ægteskab på græsk

I mellemtiden, i Sparta:

“… their marriages the women were carried off by force, not when they were small and unfit for wedlock, but when they were in full bloom and wholly ripe. After the woman was thus carried off the bride’s-maid, so called, took her in charge, cut her hair off close to the head, put a man’s cloak and sandals on her, and laid her down on a pallet, on the floor, alone, in the dark. Then the bride-groom, not flown with wine nor enfeebled by excesses, but composed and sober, after supping at his public mess-table as usual, slipped stealthily into the room where the bride lay, loosed her virgin’s zone, and bore her in his arms to the marriage-bed.

Then, after spending a short time with his bride, he went away composedly to his usual quarters, there to sleep with the other young men. And so he continued to do from that time on, spending his days with his comrades, and sleeping with them at night, but visiting his bride by stealth and with every precaution, full of dread and fear lest any of her household should be aware of his visits, his bride also contriving and conspiring with him that they might have stolen interviews as occasion offered.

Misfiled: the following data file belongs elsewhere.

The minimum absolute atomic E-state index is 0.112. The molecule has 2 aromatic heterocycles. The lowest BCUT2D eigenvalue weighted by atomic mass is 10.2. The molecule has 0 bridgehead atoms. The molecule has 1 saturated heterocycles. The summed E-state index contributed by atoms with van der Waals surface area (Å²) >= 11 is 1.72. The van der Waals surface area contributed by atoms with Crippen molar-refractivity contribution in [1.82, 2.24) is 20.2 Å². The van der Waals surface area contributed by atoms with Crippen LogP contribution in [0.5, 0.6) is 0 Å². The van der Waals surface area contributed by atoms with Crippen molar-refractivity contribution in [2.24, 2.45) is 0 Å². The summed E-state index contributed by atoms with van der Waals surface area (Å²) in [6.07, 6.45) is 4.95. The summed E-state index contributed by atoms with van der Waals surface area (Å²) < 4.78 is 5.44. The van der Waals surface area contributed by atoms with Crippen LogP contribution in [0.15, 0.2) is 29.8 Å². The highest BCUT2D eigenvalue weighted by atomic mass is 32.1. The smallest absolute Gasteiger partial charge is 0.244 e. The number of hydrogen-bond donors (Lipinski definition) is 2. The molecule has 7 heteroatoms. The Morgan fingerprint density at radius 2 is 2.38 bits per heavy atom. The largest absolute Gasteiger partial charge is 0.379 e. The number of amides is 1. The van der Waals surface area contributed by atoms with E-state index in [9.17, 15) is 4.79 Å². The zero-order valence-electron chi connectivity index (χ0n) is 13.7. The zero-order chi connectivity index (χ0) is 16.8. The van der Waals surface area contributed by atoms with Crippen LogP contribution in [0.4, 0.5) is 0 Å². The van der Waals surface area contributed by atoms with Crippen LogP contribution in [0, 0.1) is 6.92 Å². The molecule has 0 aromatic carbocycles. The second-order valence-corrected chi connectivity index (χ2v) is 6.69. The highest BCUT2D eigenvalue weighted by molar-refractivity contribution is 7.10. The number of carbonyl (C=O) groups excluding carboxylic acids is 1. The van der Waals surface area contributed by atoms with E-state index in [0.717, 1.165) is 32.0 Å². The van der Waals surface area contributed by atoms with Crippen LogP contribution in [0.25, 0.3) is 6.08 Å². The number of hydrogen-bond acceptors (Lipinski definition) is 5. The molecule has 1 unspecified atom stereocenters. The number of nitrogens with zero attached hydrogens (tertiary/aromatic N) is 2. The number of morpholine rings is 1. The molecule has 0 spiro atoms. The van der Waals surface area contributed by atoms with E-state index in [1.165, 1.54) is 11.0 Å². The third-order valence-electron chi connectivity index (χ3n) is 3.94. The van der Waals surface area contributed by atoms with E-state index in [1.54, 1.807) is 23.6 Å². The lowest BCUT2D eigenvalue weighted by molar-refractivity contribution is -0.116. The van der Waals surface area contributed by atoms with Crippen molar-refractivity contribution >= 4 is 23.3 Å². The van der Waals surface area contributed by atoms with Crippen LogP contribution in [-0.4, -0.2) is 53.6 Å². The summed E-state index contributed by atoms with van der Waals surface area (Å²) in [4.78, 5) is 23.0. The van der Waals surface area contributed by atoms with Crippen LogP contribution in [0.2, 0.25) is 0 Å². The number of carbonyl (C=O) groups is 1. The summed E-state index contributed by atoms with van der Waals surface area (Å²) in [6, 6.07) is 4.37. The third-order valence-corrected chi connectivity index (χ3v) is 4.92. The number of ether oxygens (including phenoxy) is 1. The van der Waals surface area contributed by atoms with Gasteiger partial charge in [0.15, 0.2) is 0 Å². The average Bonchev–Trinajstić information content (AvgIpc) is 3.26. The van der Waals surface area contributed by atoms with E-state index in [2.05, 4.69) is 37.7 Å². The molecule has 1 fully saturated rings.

And this they did not for a short time only, but long enough for some of them to become fathers before they had looked upon their own wives by daylight. Such interviews not only brought into exercise self-restraint and moderation, but united husbands and wives when their bodies were full of creative energy and their affections new and fresh, not when they were sated and dulled by unrestricted intercourse; and there was always left behind in their hearts some residual spark of mutual longing and delight.” (Plut. Lyc. 15)

… og noget om jalousi og utroskab: